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Companies-NGOs-PR Agencies – Creating the Perfect Alliance for Impactful Collaboration

October 18 2021

Choosing the right NGO for a brand’s meaningful social project is a very important step – the first of many. The hard work continues by building and developing a long-term and sustainable relationship.

For a deeper dive into the matter – and to get an authentic glimpse of the NGOs’ perspective – we have interviewed one of our long-standing NGO partners, Andreea Furtuna, Program Director at Romanian Red Cross, with over 15 years of experience in the field. Below is a selection of Andreea’s key ideas and thoughts on how to best work with NGOs. Expect frank, open and helpful content.

The key takeaway of the interview is that companies, NGOs, and PR agencies all must work together to accomplish a common purpose: improving the life of people who need it. This is what holds us together. 

Of course, to achieve this is not always easy, and challenges usually appear in the process, but with openness, good will, mutual respect, diplomacy, and a lot of patience things move towards the right direction. Also, in this formula, PR agencies play a vital mitigation role, especially in tough times.  And finally, the personal relationships and chemistry between representatives of the three sides involved are paramount to great and successful projects. 

Here are the key recommendations from Andreea for companies, NGOs, and the agencies on how things could work smoothly between them.

Tips for companies and brands:

  • Be open to align your CSR policies, often established internationally, to the local realities and needs. And the entity who knows this the best is your partner NGO, so ask for their advice and trust their expertise. Of course, we will respect your CSR strategy and we will adapt to your communication pillars, but our focus remains the beneficiaries. Together we can find solutions to the community’s needs.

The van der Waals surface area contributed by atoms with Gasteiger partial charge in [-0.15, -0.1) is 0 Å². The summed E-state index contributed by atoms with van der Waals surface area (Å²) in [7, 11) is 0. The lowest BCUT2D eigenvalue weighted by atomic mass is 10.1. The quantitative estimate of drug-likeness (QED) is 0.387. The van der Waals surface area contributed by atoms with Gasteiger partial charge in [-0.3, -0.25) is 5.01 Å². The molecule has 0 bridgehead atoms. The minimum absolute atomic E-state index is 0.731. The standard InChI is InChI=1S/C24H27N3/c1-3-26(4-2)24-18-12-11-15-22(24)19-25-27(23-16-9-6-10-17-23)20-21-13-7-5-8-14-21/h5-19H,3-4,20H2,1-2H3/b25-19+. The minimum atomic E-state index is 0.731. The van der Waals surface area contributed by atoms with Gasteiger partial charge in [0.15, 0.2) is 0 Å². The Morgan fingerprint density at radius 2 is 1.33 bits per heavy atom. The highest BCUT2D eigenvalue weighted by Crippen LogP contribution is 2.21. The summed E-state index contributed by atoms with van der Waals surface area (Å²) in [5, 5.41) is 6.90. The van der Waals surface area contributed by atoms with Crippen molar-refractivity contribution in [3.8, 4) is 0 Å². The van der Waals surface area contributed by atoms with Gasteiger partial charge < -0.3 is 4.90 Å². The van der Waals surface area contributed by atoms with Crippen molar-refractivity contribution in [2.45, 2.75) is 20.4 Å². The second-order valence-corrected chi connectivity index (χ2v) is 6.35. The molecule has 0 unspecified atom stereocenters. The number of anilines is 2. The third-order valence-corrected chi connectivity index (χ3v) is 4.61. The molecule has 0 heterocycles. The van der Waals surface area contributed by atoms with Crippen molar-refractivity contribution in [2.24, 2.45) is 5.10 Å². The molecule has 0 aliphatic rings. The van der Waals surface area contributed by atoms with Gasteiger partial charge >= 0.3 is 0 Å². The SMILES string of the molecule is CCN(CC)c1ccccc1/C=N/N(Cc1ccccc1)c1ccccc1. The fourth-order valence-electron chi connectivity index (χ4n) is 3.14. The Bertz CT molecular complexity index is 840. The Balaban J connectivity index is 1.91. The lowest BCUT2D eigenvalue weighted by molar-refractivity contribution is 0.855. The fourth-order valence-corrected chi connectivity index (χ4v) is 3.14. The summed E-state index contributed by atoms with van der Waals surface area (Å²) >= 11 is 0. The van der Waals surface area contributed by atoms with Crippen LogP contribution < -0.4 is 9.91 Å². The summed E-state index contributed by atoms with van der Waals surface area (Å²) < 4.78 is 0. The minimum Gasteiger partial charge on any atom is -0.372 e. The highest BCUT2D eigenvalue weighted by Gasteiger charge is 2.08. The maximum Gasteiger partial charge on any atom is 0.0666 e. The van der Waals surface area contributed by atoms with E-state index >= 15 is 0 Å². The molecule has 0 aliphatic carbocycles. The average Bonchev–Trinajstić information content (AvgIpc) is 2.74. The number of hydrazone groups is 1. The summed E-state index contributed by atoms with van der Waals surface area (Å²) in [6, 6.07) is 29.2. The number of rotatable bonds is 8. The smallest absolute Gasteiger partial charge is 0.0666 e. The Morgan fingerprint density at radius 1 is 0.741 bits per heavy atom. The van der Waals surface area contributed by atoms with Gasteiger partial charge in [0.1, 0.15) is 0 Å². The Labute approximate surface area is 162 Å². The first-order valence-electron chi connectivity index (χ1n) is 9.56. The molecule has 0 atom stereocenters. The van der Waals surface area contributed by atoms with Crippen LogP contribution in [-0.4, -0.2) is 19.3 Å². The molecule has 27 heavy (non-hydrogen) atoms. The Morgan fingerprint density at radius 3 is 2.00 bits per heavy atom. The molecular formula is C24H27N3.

• Think about what other resources you can put at an NGO’s disposal, besides the financial ones – e.g., specific knowledge on a topic, logistics, networking. They are all very valuable.
  • The NGOs have limited resources and sometimes the advertising and PR requirements exceed our capabilities. Suggestion: take into consideration extra resources for communication and media exposure in addition to the actual budget for social projects. Invite your PR agency to work closely together with your in-house PR team and the NGO press officer and make sure to maximize the exposure – with benefits for both the company and the NGO. But please keep a balance between the budget for the cause and for advertising. 
  • Planning is very important, especially for the NGOs which often have an extended presence with subsidiaries in several regions and many people involved. We will do our best to implement last-minute projects, but sometimes it won’t be possible, and we count on your understanding and adaptability. It is best to establish together a budget and a calendar at the end of the year for the following year to ensure continuity and allocate sufficient resources.
  • Let’s do valuable social projects throughout the year, not only in December. We know it is a special period when we all feel generous and an urge to help, but the beneficiaries need our help and involvement all year round. So, we count on your on-going commitment.